Cirrus Logic, which derives the majority of its sales from supplying Apple components, is making a big play for downtown Austin and is in the news for purchasing a half block west of its new headquarters.
However, its plans for the real estate are less than crystal clear. The Austin American-Statesman, at least, is terming it a “campus”.
As we know, Cirrus Logic planted a flag downtown when it built a new headquarters building at Sixth and West Avenue in 2011.
Soon after, news broke that the company had purchased a quarter block caddy corner to the headquarters, on the northeast corner of the Seventh Street and West Ave intersection, which it planned to use as prototyping and manufacturing space. (However, this plan is now on ice, but more on that later.)
That bring us to modern day, with the Austin American-Statesman reporting the company purchased the north portion of the 600 Rio Grande block, which used to house a Yoga Vida studio and former Aquarelle restaurant (at 606 Rio Grande).
Cirrus said in a statement that “no decision has been made regarding the ultimate use of the property” and that “owning this property provides us with an option for future growth in the area.”
Curiously, the American-Statesman story mentions nothing about the manufacturing facility a block over.
Is that part of the deal dead? Seems so, for now.
Back in January, the Austin Business Journal reported the manufacturing facility plan was on ice because “the small retail center isn’t zoned for Cirrus’ needs, and it has spent the past year-and-a-half muddling through the permitting process.”
The plans called for a 79,023-square-foot building, but it is now on hold until “Cirrus executives can nail down an exact use,” the ABJ says.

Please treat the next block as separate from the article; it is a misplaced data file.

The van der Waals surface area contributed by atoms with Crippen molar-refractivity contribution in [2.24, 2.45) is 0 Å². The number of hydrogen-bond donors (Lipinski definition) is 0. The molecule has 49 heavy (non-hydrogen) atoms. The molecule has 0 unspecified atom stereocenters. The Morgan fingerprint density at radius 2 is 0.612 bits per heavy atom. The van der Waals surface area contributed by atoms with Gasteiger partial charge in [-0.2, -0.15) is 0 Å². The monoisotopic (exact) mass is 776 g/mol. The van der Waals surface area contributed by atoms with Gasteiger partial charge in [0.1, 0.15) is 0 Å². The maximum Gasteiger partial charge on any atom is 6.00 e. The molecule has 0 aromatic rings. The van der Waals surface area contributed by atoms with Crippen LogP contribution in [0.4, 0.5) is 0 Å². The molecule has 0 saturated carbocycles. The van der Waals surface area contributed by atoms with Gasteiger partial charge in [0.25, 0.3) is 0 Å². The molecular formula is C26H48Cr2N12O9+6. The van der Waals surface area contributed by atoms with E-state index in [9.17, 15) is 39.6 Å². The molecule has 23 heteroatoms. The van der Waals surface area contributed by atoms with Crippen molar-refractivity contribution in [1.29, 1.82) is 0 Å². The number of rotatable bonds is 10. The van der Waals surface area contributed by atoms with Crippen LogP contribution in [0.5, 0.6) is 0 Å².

There also appears to be some simmering tension with the Original Austin Neighborhood Association (OANA) and city regarding the scope of Cirrus’ ambitions.
At last night’s Downtown Commission meeting, the company and attorney Richard Suttle requested support for new zoning to allow it to transform its surface parking lot – adjacent to the north of the headquarters building – into an 8-story structure that would include a parking garage with office space on the top and bottom floors.
After a drawn out discussion, including input from the neighborhood, the Downtown Commission did not support Cirrus’ upzoning request (from GO to DMU-90), but did not vote to oppose it either. The commission wanted more information before endorsing what amounts to a large structured parking garage on Shoal Creek.
Whatever the case, Cirrus seems to be setting itself up as a long-term downtown stakeholder and is quite healthy at present, as Forbes magazine put the company in No. 8 for best performing small public companies. Net-net, downtown Austin has gained a lot from Cirrus’ presence, and it’s refreshing to see an Austin tech firm investing so heavily in the urban core. They are setting an example for other Austin firms figuring out how to build a company around Gen X, Gen Y, and Millennial employees who desire to work and live with a better connection to the city.